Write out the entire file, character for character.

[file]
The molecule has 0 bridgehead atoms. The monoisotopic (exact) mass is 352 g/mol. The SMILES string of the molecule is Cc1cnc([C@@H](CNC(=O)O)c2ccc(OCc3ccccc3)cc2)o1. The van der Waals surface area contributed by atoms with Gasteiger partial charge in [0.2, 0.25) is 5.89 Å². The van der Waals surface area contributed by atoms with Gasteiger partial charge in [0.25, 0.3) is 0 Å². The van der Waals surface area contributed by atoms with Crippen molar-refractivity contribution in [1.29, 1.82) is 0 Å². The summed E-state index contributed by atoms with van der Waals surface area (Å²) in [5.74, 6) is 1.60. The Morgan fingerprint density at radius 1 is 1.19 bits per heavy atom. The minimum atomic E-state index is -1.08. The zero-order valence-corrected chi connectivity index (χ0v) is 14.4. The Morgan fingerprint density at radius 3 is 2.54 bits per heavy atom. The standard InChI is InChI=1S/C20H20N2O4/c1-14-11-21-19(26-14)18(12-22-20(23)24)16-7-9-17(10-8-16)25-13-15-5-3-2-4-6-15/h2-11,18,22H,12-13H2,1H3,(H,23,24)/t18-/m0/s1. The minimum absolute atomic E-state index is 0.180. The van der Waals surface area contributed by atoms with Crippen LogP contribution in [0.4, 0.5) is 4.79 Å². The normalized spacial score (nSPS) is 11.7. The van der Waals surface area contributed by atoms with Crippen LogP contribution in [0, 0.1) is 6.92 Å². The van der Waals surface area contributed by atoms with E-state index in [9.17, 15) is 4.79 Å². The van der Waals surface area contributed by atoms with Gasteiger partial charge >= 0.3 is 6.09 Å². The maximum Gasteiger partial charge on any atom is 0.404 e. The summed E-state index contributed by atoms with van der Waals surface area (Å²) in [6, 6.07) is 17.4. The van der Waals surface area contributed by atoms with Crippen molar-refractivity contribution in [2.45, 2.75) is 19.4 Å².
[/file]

The molecule has 0 bridgehead atoms. The monoisotopic (exact) mass is 352 g/mol. The SMILES string of the molecule is Cc1cnc([C@@H](CNC(=O)O)c2ccc(OCc3ccccc3)cc2)o1. The van der Waals surface area contributed by atoms with Gasteiger partial charge in [0.2, 0.25) is 5.89 Å². The van der Waals surface area contributed by atoms with Gasteiger partial charge in [0.25, 0.3) is 0 Å². The van der Waals surface area contributed by atoms with Crippen molar-refractivity contribution in [1.29, 1.82) is 0 Å². The summed E-state index contributed by atoms with van der Waals surface area (Å²) in [5.74, 6) is 1.60. The Morgan fingerprint density at radius 1 is 1.19 bits per heavy atom. The minimum atomic E-state index is -1.08. The zero-order valence-corrected chi connectivity index (χ0v) is 14.4. The Morgan fingerprint density at radius 3 is 2.54 bits per heavy atom. The standard InChI is InChI=1S/C20H20N2O4/c1-14-11-21-19(26-14)18(12-22-20(23)24)16-7-9-17(10-8-16)25-13-15-5-3-2-4-6-15/h2-11,18,22H,12-13H2,1H3,(H,23,24)/t18-/m0/s1. The minimum absolute atomic E-state index is 0.180. The van der Waals surface area contributed by atoms with Crippen LogP contribution in [0.4, 0.5) is 4.79 Å². The normalized spacial score (nSPS) is 11.7. The van der Waals surface area contributed by atoms with Crippen LogP contribution in [0, 0.1) is 6.92 Å². The van der Waals surface area contributed by atoms with E-state index in [9.17, 15) is 4.79 Å². The van der Waals surface area contributed by atoms with Gasteiger partial charge >= 0.3 is 6.09 Å². The maximum Gasteiger partial charge on any atom is 0.404 e. The summed E-state index contributed by atoms with van der Waals surface area (Å²) in [6, 6.07) is 17.4. The van der Waals surface area contributed by atoms with Crippen molar-refractivity contribution in [2.45, 2.75) is 19.4 Å².